When I was 6, my grandmother became – or realized she was – an artist. I remember a beautiful summer garden scene, oils on canvas. As my family admired her work, she gestured toward a corner she wanted to adjust. And so she did. The next time I saw it, the garden was as dark as a swamp. At night. Or after an apocalypse. Small edits led to other changes and ultimately ruined her painting.
Editing is a big part of my job. Although some notes are subjective, such as tone or transitions, other marks come from grammar guides, stylebooks and dictionaries.
Drafting a novel expanded one term for me beyond the words of Merriam-Webster: “perfect.”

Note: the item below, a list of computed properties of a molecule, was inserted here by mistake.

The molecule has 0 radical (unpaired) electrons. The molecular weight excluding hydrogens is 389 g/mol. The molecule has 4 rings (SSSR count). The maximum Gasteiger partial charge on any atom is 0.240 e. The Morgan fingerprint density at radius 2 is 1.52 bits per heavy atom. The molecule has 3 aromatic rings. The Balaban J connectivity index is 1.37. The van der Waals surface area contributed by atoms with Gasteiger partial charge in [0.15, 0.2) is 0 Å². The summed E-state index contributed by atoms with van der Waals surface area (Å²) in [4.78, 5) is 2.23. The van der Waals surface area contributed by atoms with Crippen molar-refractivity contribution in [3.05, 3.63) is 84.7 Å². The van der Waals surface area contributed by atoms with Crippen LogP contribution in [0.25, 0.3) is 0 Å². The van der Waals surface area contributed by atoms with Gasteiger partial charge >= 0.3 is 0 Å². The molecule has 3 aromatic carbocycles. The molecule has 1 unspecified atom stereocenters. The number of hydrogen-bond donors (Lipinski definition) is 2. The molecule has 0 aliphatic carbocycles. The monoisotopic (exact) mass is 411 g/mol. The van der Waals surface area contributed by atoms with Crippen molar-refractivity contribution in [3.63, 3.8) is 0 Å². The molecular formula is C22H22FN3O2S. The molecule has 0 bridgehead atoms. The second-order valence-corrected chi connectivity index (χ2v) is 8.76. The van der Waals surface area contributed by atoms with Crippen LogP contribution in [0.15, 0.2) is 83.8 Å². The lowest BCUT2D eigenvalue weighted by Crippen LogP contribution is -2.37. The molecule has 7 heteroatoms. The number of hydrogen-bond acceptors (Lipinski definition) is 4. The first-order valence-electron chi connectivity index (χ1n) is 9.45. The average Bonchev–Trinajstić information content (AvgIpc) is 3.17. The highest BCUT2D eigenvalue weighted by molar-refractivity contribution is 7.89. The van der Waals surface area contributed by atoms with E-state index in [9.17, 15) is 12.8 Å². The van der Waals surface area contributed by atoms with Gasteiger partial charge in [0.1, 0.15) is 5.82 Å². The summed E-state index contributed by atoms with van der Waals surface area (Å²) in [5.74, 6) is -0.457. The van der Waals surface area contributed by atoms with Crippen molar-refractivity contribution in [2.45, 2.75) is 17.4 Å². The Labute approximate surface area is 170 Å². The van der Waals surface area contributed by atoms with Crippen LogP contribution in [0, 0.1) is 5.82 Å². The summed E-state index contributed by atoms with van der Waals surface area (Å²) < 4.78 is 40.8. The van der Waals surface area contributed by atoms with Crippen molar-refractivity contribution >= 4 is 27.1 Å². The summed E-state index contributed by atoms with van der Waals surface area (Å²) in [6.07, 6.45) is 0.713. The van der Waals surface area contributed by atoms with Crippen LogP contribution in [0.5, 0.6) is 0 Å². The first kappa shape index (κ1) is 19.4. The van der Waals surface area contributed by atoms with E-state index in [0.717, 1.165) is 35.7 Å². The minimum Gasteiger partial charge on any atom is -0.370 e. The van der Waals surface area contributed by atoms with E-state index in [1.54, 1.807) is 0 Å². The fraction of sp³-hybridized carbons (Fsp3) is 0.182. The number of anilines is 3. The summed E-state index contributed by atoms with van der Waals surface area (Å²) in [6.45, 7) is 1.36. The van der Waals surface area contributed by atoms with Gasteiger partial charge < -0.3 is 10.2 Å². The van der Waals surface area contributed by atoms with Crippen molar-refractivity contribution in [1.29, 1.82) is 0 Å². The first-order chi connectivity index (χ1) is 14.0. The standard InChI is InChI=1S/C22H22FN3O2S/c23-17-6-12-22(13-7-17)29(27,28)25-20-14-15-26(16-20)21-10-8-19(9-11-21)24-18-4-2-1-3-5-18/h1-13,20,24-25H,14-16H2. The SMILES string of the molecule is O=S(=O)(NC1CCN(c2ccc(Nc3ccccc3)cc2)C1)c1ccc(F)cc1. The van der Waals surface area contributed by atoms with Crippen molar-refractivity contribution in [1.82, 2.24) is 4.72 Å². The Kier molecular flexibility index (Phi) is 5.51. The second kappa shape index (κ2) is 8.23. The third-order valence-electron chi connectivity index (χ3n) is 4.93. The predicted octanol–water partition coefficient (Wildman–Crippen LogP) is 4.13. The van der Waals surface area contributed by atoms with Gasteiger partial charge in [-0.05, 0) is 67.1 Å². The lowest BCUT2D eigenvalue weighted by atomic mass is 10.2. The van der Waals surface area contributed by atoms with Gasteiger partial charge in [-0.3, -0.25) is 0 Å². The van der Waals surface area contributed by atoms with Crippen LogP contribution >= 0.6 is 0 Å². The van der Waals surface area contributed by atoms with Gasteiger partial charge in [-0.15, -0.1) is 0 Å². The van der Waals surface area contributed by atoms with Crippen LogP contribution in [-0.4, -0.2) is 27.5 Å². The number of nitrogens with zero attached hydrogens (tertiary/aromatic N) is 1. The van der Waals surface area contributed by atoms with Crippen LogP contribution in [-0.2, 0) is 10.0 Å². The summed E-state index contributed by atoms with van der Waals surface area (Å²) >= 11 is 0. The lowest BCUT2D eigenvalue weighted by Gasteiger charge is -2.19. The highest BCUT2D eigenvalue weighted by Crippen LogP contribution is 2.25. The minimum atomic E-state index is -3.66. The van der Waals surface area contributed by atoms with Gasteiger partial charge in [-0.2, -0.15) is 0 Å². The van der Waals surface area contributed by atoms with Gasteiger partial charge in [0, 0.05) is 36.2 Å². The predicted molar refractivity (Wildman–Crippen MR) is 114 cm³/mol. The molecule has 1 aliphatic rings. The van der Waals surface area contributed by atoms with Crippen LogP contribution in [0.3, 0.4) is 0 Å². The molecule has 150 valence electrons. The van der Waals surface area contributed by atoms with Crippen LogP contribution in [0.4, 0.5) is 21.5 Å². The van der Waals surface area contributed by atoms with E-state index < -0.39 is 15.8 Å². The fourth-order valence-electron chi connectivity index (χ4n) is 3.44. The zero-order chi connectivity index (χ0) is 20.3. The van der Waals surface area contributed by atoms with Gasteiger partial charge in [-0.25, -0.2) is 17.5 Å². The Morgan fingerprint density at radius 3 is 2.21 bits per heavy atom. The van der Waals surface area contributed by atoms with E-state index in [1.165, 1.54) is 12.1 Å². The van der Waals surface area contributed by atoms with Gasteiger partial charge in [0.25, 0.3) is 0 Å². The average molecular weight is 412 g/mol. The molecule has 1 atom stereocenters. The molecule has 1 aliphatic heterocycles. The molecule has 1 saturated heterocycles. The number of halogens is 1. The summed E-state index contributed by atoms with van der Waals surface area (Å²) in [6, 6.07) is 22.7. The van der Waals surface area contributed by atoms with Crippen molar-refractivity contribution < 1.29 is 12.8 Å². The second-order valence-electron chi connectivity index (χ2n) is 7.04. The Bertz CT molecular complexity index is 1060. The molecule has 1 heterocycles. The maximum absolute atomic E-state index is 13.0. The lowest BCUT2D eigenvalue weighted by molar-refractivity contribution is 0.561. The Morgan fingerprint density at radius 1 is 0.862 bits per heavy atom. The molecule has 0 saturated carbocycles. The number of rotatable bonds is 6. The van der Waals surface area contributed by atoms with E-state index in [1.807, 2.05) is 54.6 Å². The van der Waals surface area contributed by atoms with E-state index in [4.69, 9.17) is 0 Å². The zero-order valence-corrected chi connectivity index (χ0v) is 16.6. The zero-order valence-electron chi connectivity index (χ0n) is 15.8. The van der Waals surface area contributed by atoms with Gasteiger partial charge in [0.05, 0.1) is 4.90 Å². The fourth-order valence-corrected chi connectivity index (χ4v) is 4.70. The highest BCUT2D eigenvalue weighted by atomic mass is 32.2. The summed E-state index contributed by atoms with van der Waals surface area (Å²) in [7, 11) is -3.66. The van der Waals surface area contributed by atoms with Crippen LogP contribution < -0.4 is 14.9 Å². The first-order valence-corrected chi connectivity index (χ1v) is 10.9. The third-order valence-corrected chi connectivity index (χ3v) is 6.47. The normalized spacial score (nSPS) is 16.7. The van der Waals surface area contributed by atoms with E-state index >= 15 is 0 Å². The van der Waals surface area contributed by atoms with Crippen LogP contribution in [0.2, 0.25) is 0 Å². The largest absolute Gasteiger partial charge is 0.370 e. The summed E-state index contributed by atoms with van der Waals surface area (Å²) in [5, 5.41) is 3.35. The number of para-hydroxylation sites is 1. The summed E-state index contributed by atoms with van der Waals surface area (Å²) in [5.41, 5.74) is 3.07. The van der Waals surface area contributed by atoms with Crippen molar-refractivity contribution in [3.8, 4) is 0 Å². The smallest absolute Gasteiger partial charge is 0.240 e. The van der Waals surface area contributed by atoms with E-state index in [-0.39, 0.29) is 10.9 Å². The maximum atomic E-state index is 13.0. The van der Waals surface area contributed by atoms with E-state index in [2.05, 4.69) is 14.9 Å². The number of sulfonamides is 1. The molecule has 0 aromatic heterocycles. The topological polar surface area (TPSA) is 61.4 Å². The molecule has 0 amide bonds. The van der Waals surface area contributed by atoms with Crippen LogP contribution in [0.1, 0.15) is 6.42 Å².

People are complex, and one person’s villain is generally someone else’s hero, son or mother. Sometimes when I’m scripting a chapter of forgiveness I notice pockets of my own dusty grudges waiting to be acknowledged and released. Fictional characters remind us what we do is not who we are, and our jobs and actions are not our identities. We are each larger than our mistakes, bigger than our personalities and more than the sum of our talents. Most of all, they tell us that “perfect” would be incredibly boring.
In my work, words play by the rules.
But when I’m tempted to edit the story of my life against some unrealistic standards, I think about my grandmother pointing her brush at a paradise she couldn’t see.
May we all paint our lives gently, have eyes for the beauty of the big picture and offer kindness to every canvas – including our own.